Severe thunderstorms, large hail and tornadoes are affecting the central United States since Wednesday, March 30, 2016. The worst weather today is expected in Mississippi, Alabama, Tennessee and Kentucky as a large front, extending from the Great Lakes to the Southern Plains, slowly moves to the East Coast.
There were 6 tornado and 77 large hail reports on March 30. Four tornadoes were reported in Oklahoma, one in Kansas and one in Arkansas.
Hail the size of golf balls was reported near Wichita, Kansas while tennis ball-sized hail pounded Breckenridge, Texas.
At least 9 people have been injured in Oklahoma as a result of the severe storms.
"Weather-related calls resulted in 9 patients transported so far tonight. Most calls were for serious injuries & one critical patient," EMSA said on their Twitter account.
A family of four escaped serious injury after a tree fell on their truck during a tornado in North Tulsa, police said.
Schools in Tulsa will be closed on Thursday due to power outages and storm damage.
A nursing home and numerous houses were damaged after a tornado struck Dermott, Arkansas. At least one person was injured.
NWS Little Rock said a record rainfall occurred in North Little Rock, Arkansas. "100.6 mm (3.96 inches) of rain at North Little Rock so far today. It's the wettest March day on record (since 1975) beating the old record 88.4 mm (3.48 inches) 3/7/1990."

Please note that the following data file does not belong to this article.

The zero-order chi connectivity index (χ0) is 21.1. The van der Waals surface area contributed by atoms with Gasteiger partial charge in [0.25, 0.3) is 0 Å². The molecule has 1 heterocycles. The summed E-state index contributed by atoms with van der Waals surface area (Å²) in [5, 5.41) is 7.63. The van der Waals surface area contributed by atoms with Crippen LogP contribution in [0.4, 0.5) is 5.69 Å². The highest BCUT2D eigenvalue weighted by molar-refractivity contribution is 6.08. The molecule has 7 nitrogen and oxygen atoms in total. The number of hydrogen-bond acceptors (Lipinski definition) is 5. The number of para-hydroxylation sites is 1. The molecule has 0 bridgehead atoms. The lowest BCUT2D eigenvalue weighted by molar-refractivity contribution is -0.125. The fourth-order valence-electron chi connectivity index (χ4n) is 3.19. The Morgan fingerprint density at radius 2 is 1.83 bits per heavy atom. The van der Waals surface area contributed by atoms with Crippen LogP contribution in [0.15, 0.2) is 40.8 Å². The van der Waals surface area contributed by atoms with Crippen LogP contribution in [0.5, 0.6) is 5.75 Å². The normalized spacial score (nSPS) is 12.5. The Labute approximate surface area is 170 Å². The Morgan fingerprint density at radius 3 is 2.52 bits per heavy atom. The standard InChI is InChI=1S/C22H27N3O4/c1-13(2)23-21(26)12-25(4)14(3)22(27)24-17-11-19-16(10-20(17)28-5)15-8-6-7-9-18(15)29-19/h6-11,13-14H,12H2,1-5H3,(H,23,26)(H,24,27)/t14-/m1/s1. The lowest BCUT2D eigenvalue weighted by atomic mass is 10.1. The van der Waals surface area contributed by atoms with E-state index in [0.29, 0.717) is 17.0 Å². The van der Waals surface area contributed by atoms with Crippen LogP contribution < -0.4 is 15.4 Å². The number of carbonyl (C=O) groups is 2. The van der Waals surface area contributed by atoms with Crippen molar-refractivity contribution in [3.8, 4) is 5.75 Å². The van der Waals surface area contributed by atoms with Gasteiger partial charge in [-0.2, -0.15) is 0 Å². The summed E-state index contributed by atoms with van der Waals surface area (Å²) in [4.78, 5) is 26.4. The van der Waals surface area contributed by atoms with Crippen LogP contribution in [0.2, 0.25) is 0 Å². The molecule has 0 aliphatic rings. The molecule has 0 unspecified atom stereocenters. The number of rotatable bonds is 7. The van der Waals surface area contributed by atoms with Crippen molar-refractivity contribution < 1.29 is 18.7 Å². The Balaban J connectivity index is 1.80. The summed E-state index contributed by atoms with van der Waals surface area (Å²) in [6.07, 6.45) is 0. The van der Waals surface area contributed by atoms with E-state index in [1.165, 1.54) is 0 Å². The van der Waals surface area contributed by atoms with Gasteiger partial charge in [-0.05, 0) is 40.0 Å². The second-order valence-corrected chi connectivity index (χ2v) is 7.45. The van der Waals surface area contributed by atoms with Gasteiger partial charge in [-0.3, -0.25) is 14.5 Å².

By the end of the day, 125.5 mm (4.94 inches) of rain fell in North Little Rock breaking the all-time March 30 record set in 2002 with 43.4 mm (1.71 inches).
The University of Arkansas at Little Rock was forced to close its campus due to flooding.
In Greene County, Missouri a house fire was started by a lightning strike 6.4 km (4 miles) east of Springfield.
NWS Radar Mosaic - 07:58 UTC on March 31, 2016.
According to SPC, severe thunderstorms are possible across a large area extending from the central Gulf Coast states northward across the Ohio Valley to southern Michigan on March 31.
The greatest threat of tornadoes and very large hail will be centered over northern Mississippi and Alabama into Tennessee and southern Kentucky.
More isolated severe storms are possible during the evening into the western Carolinas and Friday morning, April 1, along the central Gulf Coast.
Featured image: Featured image: Tornado that hit Owasso, Oklahoma on March 30, 2016. Credit: KWTV-News 9 (CBS)